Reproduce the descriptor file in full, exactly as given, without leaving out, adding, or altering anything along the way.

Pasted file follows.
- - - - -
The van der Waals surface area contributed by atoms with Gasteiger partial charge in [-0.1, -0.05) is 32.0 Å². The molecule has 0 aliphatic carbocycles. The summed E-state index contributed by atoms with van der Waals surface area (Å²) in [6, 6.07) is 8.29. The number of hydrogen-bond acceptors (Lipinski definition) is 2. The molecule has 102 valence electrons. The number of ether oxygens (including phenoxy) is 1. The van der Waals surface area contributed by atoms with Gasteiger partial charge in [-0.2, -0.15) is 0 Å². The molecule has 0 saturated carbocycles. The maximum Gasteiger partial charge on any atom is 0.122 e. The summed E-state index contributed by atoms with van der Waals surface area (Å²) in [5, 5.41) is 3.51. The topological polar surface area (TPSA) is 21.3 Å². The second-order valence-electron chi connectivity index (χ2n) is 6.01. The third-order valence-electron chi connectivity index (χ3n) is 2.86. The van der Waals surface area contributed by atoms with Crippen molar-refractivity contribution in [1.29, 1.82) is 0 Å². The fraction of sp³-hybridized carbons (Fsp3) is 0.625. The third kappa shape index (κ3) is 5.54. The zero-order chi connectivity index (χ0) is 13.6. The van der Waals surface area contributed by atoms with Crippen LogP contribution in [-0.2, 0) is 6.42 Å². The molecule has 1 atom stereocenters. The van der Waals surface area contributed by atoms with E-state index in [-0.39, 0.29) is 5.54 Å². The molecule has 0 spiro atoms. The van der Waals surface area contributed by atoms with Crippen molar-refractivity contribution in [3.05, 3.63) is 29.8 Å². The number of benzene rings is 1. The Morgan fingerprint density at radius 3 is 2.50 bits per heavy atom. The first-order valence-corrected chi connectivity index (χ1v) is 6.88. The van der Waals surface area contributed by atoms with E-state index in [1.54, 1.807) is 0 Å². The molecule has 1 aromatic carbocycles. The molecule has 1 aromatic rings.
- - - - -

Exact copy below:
The van der Waals surface area contributed by atoms with Gasteiger partial charge in [-0.1, -0.05) is 32.0 Å². The molecule has 0 aliphatic carbocycles. The summed E-state index contributed by atoms with van der Waals surface area (Å²) in [6, 6.07) is 8.29. The number of hydrogen-bond acceptors (Lipinski definition) is 2. The molecule has 102 valence electrons. The number of ether oxygens (including phenoxy) is 1. The van der Waals surface area contributed by atoms with Gasteiger partial charge in [-0.2, -0.15) is 0 Å². The molecule has 0 saturated carbocycles. The maximum Gasteiger partial charge on any atom is 0.122 e. The summed E-state index contributed by atoms with van der Waals surface area (Å²) in [5, 5.41) is 3.51. The topological polar surface area (TPSA) is 21.3 Å². The second-order valence-electron chi connectivity index (χ2n) is 6.01. The third-order valence-electron chi connectivity index (χ3n) is 2.86. The van der Waals surface area contributed by atoms with Crippen molar-refractivity contribution in [1.29, 1.82) is 0 Å². The fraction of sp³-hybridized carbons (Fsp3) is 0.625. The third kappa shape index (κ3) is 5.54. The zero-order chi connectivity index (χ0) is 13.6. The van der Waals surface area contributed by atoms with Crippen LogP contribution in [-0.2, 0) is 6.42 Å². The molecule has 1 atom stereocenters. The van der Waals surface area contributed by atoms with E-state index in [-0.39, 0.29) is 5.54 Å². The molecule has 0 spiro atoms. The van der Waals surface area contributed by atoms with Crippen molar-refractivity contribution in [3.05, 3.63) is 29.8 Å². The number of benzene rings is 1. The Morgan fingerprint density at radius 3 is 2.50 bits per heavy atom. The first-order valence-corrected chi connectivity index (χ1v) is 6.88. The van der Waals surface area contributed by atoms with E-state index in [1.54, 1.807) is 0 Å². The molecule has 1 aromatic carbocycles. The molecule has 1 aromatic rings.